After removing Runtime from the model, the p-values of all the independent variables are still higher than the alpha level (0.05). We need to continue removing the insignificant independent variables one at a time from the model, starting from the one with the highest p-value. Age has the highest p-value (0.9773), so it would be removed from the model next.

After removing Age from the model, the p-values of all the independent variables are still higher than the alpha level (0.05). We need to continue removing the insignificant independent variables one at a time from the model, starting from the one with the highest p-value. RstPulse has the highest p-value (0.8017) so it would be removed from the model next.

After removing RstPulse from the model, the p-values of all the independent variables are still higher than the alpha level (0.05). We need to continue removing the insignificant independent variables one at a time from the model, starting from the one with the highest p-value. Weight has the highest p-value (0.242), so it would be removed from the model next.

After removing Weight from the model, the p-values of all the independent variables are still higher than the alpha level (0.05). We need to continue removing the insignificant independent variables one at a time from the model, starting from the one with the highest p-value. RunPulse has the highest p-value (0.1604), so it would be removed from the model next.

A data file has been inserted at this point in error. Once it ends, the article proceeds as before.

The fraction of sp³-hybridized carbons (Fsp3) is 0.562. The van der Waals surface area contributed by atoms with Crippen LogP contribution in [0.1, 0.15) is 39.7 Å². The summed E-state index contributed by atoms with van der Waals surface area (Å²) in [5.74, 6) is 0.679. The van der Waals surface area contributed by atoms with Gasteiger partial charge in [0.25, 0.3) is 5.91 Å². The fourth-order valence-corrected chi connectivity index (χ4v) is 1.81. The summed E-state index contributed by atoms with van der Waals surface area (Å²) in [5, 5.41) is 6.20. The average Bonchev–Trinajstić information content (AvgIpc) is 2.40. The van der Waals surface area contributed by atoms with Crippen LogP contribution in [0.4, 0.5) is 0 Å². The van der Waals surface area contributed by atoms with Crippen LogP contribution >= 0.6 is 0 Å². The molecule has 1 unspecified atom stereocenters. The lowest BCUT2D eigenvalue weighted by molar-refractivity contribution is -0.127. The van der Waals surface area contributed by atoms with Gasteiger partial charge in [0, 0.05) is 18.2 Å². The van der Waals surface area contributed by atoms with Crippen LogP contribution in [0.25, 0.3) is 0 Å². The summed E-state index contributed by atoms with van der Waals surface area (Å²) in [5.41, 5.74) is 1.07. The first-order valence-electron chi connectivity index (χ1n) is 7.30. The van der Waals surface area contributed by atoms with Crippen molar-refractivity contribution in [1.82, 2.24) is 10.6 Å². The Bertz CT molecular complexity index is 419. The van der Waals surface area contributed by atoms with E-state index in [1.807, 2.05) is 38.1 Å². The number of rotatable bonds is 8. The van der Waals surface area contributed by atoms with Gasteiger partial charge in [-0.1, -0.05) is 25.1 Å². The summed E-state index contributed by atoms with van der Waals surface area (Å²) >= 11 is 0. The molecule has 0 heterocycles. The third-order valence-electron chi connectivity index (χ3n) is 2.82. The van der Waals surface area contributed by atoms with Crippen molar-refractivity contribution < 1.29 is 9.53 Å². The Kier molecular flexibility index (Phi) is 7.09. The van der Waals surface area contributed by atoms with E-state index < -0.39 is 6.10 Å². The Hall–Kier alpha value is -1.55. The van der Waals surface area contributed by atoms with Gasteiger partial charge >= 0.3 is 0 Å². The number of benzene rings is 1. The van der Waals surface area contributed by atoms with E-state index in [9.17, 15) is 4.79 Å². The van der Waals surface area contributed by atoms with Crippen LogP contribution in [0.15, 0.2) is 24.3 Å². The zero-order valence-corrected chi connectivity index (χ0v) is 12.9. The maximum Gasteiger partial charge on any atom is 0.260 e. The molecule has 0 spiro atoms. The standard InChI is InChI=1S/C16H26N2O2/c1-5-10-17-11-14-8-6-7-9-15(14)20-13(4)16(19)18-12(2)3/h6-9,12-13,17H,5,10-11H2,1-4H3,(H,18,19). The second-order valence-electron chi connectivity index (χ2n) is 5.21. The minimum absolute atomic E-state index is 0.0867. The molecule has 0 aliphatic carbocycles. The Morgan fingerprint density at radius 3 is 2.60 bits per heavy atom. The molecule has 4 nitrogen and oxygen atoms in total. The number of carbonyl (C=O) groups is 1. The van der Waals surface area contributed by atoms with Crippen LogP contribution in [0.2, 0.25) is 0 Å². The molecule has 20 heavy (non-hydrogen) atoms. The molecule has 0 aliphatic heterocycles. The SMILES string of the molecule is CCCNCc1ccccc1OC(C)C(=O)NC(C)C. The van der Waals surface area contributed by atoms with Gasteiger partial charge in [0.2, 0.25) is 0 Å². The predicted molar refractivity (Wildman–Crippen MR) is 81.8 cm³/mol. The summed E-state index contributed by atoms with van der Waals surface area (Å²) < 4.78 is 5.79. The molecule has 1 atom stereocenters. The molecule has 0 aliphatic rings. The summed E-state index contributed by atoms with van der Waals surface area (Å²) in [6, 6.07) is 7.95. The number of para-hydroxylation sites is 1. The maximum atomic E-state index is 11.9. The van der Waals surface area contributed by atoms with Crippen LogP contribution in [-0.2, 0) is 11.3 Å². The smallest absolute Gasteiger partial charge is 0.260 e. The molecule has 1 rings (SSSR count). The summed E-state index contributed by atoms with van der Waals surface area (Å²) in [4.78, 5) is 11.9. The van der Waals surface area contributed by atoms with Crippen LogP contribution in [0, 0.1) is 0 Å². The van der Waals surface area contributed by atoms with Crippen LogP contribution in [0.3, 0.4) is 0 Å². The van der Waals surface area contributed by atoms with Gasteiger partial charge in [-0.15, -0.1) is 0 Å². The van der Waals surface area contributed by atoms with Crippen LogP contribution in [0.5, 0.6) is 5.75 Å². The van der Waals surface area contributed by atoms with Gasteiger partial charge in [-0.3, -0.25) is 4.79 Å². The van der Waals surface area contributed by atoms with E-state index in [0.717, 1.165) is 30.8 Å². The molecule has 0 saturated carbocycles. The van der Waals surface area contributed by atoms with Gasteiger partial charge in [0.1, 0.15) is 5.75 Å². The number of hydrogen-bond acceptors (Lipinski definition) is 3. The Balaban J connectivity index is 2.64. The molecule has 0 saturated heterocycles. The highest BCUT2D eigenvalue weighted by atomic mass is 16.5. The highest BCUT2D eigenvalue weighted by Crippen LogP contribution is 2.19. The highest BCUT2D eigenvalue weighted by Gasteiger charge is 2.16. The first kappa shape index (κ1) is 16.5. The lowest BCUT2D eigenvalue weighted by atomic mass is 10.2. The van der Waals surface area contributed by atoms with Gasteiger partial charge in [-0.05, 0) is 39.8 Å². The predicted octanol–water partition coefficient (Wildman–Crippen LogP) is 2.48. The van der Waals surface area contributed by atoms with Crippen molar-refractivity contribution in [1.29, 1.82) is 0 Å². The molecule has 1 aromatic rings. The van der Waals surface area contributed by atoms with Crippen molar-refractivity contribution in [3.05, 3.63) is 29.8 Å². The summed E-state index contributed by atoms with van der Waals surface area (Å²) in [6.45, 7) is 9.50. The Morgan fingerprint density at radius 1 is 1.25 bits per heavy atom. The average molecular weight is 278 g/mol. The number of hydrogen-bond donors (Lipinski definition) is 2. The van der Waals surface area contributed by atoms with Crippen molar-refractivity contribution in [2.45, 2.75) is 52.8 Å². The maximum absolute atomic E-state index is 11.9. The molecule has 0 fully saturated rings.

After removing RunPulse from the model, the p-values of all the independent variables are still higher than the alpha level (0.05). We need to continue removing the insignificant independent variables one at a time from the model, starting from the one with the highest p-value. MaxPulse has the highest p-value (0.2290), so it would be removed from the model next.

After removing MaxPulse from the model, the p-value of the only remaining independent variable “Oxy” is at the alpha level (0.05). There is no need to remove “Oxy” from the model, we will accept the minute risk of rejecting the null at this p-value (0.0556). But before we do that, let’s check the validity of the model as a whole.

Step 3:

Analyze the binary logistic report and check the performance of the logistic regression model. The p-value here is greater than the alpha level of (0.05). We will conclude that at least one of the slope coefficients is not equal to zero. The pseudo R-squared is 10.55%. The R-squared of logistic regression is in general lower than the R-squared of the traditional multiple linear regression model. The p-value of lack of fit test is higher than alpha level (0.05). We conclude that the model fits the data. Also, 62.50% of the predicted outcomes match the observed outcomes.

Step 4: Enter the setting of the Oxy into the cell highlighted in yellow and the predicted event probability would appear automatically. In this case, if we set the oxy value to 50, the probability that the person measured being male is 41%.